Andrew Grams led the Colorado Symphony tonight through a delightful rendition of Mendelssohn's A Midsummer Night's Dream complete with fairy chorus (Colorado Children's Chorale) and actors to set the scene. The evening was more than just classical music played extremely well; it was also a delightful chance to hear some very familiar music in a very new way.
The program started off with the Prelude and "Good Friday Spell" from Wagner's Parcifal. From the opening moment as the audience waited to hear the first note, until the end of the opening musical phrase, Andrew Grams commanded complete attention from everyone in the hall. The music began quietly, and then unfolded much like the dawning of a new day. The orchestral colors shifted and swayed allowing the audience to catch only glimpses until something new caught our attention. The shadings of the music by the Colorado Symphony was simply Immaculate. Wagner's Prelude has several breaks in the music, where the music crests up to a point then stops, only to begin again as if at the beginning. Grams utilized these breaks to build the tension as Wagner intended. As the piece begins to take shape we get a glorious brass choir with each note shaped to heighten the emotional impact.
The first half of the concert was all about shadings. The "Good Friday Spell" starts bold, winds its way into a lovely oboe solo by Peter Cooper accompanied by the full orchestra, to a whisper of the clarinet by Bil Jackson, to the point it was impossible to tell when Bil's playing stopped. Boettcher concert hall seemed to breath the music in and then delightfully let it surround us. This was not a bombastic concert opening, but one filled with refined moments in music.
The second half of the concert was Mendelssohn's A Midsummer Night's Dream. The staging was focused on the orchestra, but also included the Colorado Children's Chorale, a pair of Sopranos singing the parts of fairies and a couple of actors reading some of the relevant lines from the play. Mendelssohn wrote the music to be incidental music for the play, much like film music is today. However, tonight the music was primary and the words were just added color.
Shelly Gaza and Leigh Miller provided the voices of the incidental lines from Shakespeare. Playing a variety of roles from the play, these actors gave new dimension to the music, fleshing out the meaning behind some of the musical elements. After their opening dialog it was impossible to hear the orchestra play and not imagine fairies peering out from behind the various music stands. The only disappointment is there was no "Bottom" portrayed. His roles as the Ass for whom Titania falls in love is one of the most remarkable, identifiable elements in the music --Mendelssohn actually gets a donkey's braying to sound lovely.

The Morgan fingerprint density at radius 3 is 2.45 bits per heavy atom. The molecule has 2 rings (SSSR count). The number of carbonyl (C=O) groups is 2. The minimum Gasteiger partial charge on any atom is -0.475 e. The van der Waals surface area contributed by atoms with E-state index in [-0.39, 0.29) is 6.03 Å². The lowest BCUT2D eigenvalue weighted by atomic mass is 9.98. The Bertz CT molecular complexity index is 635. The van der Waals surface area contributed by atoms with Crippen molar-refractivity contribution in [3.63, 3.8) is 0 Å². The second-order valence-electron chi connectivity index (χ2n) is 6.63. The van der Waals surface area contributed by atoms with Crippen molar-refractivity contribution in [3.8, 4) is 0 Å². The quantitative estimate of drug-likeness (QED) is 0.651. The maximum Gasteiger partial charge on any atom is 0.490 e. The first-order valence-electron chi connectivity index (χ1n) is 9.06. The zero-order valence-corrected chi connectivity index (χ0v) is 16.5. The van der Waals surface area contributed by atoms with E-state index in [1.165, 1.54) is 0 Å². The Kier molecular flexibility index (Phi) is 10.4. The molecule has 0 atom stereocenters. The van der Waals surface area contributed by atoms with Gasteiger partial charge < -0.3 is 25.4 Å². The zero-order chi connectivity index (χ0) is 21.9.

Katherine Whyte and Michelle Areyzaga were joined by the Colorado Children's Chorale for a couple of the fairy songs. The voices of the children brought a delightful playfulness to the music (as if it didn't have enough of that already), while the two sopranos glided over top like fairies dancing in the moonlight.
From the opening four chords, which are pure joy, to the finale four chords at the end of Puck's speech, Andrew Grams overtly demands every little nuance one could imagine in the music. The Colorado Symphony musicians responded with impeccable precision. If Andrew squatted down to bring the orchestra to new lows, or raised a triumphant fist to bring in the heroic horns, the musicians captured the sentiment in sound. As Andrew turned to the brass to sculpt a fanfare then bounce with the low strings to add emphasis to their pizzicato, each section played their part in creating a highly dramatic evening. For every note there was something Maestro Grams was doing on the podium with the musicians responding to ensure the night was magical.
The night was filled with subtle shading from start to finish. Andrew Grams and the Colorado Symphony played Wagner beautifully capturing soupçon of flavor. Then, changing the tone of the evening to the playful Mendelssohn, they captured every possible form of laughter an orchestra can make and then some. Truly a delightful evening. Fortunately, they will be playing again tomorrow night!
A MIDSUMMER NIGHT'S DREAM
SAT 7:30PM - Boettcher Concert Hall
Andrew Grams, conductor
Colorado Children’s Chorale
Katherine Whyte, soprano
Michelle Areyzaga, soprano
Shelly Gaza, actor
Leigh Miller, actor
WAGNER / Prelude to Parsifal
WAGNER / “Good Friday Spell” from Parsifal
MENDELSSOHN / A Midsummer Night’s Dream